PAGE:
The manufacturers have spent many many more hours engineering the exhaust systems on sleds nowadays. There is so much there to be made or lost, they have too.

Now 2 stroke is VERY backpressure sensative. If you have ever been to a grass drag or ice drag event, look at the full blown mod sleds or improve stock sleds and their open ended pipes. You will see the end diamaters of these pipe are VERY SMALL. Some down to 1/2" inner diamater. The same sleds stock had exit diamaters of 1 1/4". The smaller the hole, more backpressure, the more backpressure, the more power to be made. The 2 stroke exhaust system is what is called an "expansion chamber" where the sound waves bouncing back off the far end of the exhaust will actually generate greater levels of compression.

The 2 stroke exhaust sytem works similar to that of a turbo, it squeezes more air/fuel into the combustion chamber. The only diffence with the expansion chamber is all of this air is pulled thru the engine allready, but a large part of the un-burnt stuff is sent back into the chamber via this sound wave. The more the back pressure, the more pressure that can be made.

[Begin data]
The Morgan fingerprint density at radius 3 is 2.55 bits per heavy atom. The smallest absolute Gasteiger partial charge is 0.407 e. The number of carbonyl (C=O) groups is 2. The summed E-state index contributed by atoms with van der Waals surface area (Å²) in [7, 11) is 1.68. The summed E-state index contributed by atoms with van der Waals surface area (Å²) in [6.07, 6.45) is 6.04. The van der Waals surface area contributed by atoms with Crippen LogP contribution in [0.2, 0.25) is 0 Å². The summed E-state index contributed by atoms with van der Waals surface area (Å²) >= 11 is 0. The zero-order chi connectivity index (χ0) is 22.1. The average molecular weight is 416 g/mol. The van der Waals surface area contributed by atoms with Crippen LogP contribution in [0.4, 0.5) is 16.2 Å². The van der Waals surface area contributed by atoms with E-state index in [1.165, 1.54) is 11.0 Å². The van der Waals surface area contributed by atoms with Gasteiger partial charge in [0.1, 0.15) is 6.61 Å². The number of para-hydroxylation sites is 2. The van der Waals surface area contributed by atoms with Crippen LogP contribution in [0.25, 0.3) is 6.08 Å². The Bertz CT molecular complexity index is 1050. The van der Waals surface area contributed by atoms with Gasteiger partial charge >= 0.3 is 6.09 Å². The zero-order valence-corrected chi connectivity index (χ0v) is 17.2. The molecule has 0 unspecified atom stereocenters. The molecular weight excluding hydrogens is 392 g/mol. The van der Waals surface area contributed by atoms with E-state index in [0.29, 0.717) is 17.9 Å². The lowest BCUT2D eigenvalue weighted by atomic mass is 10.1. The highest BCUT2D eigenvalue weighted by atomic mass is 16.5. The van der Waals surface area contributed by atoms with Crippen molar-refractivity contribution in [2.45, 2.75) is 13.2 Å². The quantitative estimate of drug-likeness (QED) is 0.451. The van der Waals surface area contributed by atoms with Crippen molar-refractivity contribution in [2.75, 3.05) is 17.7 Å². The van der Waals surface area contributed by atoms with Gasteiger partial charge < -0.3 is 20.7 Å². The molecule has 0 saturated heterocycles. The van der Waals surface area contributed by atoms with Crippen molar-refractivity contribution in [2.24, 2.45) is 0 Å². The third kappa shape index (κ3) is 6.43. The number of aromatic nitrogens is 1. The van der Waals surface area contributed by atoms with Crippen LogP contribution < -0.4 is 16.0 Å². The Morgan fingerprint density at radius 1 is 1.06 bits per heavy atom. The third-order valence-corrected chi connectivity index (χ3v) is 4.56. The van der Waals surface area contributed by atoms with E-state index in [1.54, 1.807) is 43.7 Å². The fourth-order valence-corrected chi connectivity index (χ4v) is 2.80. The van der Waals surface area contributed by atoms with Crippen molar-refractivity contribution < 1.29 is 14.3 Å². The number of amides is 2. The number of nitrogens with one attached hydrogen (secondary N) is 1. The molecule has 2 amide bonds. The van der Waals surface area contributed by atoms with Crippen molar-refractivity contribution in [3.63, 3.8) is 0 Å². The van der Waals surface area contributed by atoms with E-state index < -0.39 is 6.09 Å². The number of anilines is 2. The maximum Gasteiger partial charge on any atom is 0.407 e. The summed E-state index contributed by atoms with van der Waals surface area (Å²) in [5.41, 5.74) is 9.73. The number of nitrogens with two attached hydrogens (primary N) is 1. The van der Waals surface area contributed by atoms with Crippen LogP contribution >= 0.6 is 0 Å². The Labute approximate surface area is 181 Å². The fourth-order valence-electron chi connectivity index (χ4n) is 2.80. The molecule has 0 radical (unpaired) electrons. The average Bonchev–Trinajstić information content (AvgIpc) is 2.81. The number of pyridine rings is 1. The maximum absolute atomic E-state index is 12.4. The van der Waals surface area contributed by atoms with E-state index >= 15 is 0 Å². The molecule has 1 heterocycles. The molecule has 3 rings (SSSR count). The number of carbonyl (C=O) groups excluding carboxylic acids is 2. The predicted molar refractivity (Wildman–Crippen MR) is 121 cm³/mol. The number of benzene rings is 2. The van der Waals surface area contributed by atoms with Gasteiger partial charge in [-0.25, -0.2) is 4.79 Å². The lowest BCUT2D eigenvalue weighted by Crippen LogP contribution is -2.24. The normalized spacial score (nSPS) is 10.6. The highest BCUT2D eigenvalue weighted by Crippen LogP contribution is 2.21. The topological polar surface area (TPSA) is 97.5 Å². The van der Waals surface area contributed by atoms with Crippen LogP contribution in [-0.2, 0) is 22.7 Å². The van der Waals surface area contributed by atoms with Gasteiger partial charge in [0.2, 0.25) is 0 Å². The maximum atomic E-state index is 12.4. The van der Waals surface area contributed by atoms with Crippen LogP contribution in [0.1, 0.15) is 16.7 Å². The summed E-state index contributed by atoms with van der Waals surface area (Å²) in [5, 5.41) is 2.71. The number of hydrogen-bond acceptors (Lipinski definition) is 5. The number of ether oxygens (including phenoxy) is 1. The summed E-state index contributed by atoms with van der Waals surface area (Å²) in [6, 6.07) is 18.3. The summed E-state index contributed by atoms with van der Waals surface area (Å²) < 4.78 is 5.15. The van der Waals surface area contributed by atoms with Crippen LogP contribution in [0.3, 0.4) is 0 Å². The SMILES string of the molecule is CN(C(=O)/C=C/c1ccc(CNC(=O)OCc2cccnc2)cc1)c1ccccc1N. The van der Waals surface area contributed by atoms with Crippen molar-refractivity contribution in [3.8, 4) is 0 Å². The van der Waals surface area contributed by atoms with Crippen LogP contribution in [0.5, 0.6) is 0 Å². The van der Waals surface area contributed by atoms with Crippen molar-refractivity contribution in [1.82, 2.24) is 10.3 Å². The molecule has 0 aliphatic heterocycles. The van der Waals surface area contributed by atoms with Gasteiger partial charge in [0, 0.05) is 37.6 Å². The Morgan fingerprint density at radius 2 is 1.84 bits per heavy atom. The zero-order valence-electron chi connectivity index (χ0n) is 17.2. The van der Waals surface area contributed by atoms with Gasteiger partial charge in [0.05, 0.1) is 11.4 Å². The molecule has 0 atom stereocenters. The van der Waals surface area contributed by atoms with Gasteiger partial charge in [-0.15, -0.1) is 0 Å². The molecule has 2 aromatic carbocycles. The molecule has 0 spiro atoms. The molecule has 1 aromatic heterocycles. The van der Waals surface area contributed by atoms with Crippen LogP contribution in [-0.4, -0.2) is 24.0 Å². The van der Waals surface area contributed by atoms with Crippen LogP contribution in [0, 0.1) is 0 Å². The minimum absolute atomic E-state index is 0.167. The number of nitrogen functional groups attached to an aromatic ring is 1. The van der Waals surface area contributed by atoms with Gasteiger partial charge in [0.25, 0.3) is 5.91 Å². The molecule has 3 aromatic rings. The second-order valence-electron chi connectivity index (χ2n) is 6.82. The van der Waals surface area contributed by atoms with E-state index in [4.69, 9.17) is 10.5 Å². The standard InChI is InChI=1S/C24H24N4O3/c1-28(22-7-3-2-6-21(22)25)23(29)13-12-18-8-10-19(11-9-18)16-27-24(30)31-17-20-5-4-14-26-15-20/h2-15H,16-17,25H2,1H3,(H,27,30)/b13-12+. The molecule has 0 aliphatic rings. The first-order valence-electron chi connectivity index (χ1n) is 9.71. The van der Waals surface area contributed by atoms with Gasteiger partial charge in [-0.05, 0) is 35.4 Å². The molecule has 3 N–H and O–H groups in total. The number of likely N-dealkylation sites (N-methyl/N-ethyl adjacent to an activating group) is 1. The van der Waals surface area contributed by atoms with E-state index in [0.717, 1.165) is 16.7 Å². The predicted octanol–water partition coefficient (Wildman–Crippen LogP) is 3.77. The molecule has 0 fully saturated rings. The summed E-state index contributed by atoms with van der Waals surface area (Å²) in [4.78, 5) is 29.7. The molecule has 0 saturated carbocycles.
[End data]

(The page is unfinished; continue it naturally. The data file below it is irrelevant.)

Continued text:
Most of these silencers (and I have seen the operation of one of the larger silencer builders) they just build ONE SILENCER to fit all of the sleds out there. All that changes are the way they bend the pipes to get it to fit under the hood. The silencer itself is the same.

One of the best conversations I have ever had about this is with Jim at DynoTech. DynoTech is the main dyno guru on the east coast, and does all the dyno pulls for the American Snowmobilier shootouts. When ever the big east coast shops (Bender, D&D, Crankshop, DynoPort to name a few, and all of them make aftermarket silencers) bring a sled for the shootout of for a third party verification on the horsepower they are making NONE of them ever have an aftermarket silencer on it. They have spent thousands on these machines to make every HP they can, but they all have the stock cans on them. If the aftermarket ones worked, they would have one on.